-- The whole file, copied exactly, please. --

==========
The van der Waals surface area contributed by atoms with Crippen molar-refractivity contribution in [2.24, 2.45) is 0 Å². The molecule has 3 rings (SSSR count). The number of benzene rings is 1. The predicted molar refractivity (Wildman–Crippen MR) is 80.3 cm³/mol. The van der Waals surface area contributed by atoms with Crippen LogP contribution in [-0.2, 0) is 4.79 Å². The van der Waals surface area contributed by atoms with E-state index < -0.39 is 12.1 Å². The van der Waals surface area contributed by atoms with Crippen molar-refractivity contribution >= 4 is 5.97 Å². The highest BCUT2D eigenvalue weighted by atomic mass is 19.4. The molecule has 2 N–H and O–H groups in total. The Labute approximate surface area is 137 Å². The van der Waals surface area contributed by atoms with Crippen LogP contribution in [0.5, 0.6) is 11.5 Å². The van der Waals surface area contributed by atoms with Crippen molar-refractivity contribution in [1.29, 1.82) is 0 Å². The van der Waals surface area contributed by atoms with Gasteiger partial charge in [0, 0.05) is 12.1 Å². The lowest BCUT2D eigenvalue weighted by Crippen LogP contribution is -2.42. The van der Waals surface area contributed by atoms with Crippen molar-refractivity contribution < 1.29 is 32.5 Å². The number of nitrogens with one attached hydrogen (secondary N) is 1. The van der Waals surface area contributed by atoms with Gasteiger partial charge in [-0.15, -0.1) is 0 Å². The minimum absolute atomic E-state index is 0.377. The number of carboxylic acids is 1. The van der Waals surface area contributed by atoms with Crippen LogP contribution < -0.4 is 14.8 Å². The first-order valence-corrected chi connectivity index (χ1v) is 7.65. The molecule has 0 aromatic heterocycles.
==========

The van der Waals surface area contributed by atoms with Crippen molar-refractivity contribution in [2.24, 2.45) is 0 Å². The molecule has 3 rings (SSSR count). The number of benzene rings is 1. The predicted molar refractivity (Wildman–Crippen MR) is 80.3 cm³/mol. The van der Waals surface area contributed by atoms with Crippen LogP contribution in [-0.2, 0) is 4.79 Å². The van der Waals surface area contributed by atoms with E-state index < -0.39 is 12.1 Å². The van der Waals surface area contributed by atoms with Crippen molar-refractivity contribution >= 4 is 5.97 Å². The highest BCUT2D eigenvalue weighted by atomic mass is 19.4. The molecule has 2 N–H and O–H groups in total. The Labute approximate surface area is 137 Å². The van der Waals surface area contributed by atoms with Crippen LogP contribution in [0.5, 0.6) is 11.5 Å². The van der Waals surface area contributed by atoms with Crippen molar-refractivity contribution in [1.29, 1.82) is 0 Å². The van der Waals surface area contributed by atoms with Gasteiger partial charge in [0, 0.05) is 12.1 Å². The lowest BCUT2D eigenvalue weighted by Crippen LogP contribution is -2.42. The van der Waals surface area contributed by atoms with Crippen molar-refractivity contribution < 1.29 is 32.5 Å². The number of nitrogens with one attached hydrogen (secondary N) is 1. The van der Waals surface area contributed by atoms with Gasteiger partial charge in [-0.15, -0.1) is 0 Å². The minimum absolute atomic E-state index is 0.377. The number of carboxylic acids is 1. The van der Waals surface area contributed by atoms with Crippen LogP contribution < -0.4 is 14.8 Å². The first-order valence-corrected chi connectivity index (χ1v) is 7.65. The molecule has 0 aromatic heterocycles.